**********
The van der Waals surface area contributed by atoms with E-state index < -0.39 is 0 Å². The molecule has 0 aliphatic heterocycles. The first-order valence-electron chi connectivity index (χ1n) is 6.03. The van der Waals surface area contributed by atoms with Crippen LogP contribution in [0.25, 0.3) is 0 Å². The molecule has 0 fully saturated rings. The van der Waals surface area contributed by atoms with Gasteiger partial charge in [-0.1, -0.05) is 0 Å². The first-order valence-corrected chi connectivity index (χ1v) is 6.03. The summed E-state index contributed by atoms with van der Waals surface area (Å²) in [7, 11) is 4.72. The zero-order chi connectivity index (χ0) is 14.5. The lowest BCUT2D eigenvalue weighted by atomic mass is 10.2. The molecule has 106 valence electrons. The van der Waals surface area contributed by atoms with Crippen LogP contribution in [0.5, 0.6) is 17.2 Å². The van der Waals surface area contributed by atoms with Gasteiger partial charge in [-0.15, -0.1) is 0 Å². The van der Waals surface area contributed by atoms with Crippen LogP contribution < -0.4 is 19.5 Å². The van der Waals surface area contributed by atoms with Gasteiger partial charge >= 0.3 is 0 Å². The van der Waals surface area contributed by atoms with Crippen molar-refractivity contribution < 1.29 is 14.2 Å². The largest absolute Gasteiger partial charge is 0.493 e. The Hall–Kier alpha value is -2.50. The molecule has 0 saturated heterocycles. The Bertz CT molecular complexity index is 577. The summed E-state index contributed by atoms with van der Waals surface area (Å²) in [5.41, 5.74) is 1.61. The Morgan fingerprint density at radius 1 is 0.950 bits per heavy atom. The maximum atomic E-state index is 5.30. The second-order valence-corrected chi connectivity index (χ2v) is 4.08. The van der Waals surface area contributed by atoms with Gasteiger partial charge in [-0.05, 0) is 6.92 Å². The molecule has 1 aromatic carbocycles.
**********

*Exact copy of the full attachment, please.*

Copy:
The van der Waals surface area contributed by atoms with E-state index < -0.39 is 0 Å². The molecule has 0 aliphatic heterocycles. The first-order valence-electron chi connectivity index (χ1n) is 6.03. The van der Waals surface area contributed by atoms with Crippen LogP contribution in [0.25, 0.3) is 0 Å². The molecule has 0 fully saturated rings. The van der Waals surface area contributed by atoms with Gasteiger partial charge in [-0.1, -0.05) is 0 Å². The first-order valence-corrected chi connectivity index (χ1v) is 6.03. The summed E-state index contributed by atoms with van der Waals surface area (Å²) in [7, 11) is 4.72. The zero-order chi connectivity index (χ0) is 14.5. The lowest BCUT2D eigenvalue weighted by atomic mass is 10.2. The molecule has 106 valence electrons. The van der Waals surface area contributed by atoms with Crippen LogP contribution in [0.5, 0.6) is 17.2 Å². The van der Waals surface area contributed by atoms with Gasteiger partial charge in [-0.15, -0.1) is 0 Å². The van der Waals surface area contributed by atoms with Crippen LogP contribution < -0.4 is 19.5 Å². The van der Waals surface area contributed by atoms with Gasteiger partial charge >= 0.3 is 0 Å². The van der Waals surface area contributed by atoms with Crippen molar-refractivity contribution < 1.29 is 14.2 Å². The largest absolute Gasteiger partial charge is 0.493 e. The Hall–Kier alpha value is -2.50. The molecule has 0 saturated heterocycles. The Bertz CT molecular complexity index is 577. The summed E-state index contributed by atoms with van der Waals surface area (Å²) in [5.41, 5.74) is 1.61. The Morgan fingerprint density at radius 1 is 0.950 bits per heavy atom. The maximum atomic E-state index is 5.30. The second-order valence-corrected chi connectivity index (χ2v) is 4.08. The van der Waals surface area contributed by atoms with Gasteiger partial charge in [-0.05, 0) is 6.92 Å². The molecule has 1 aromatic carbocycles.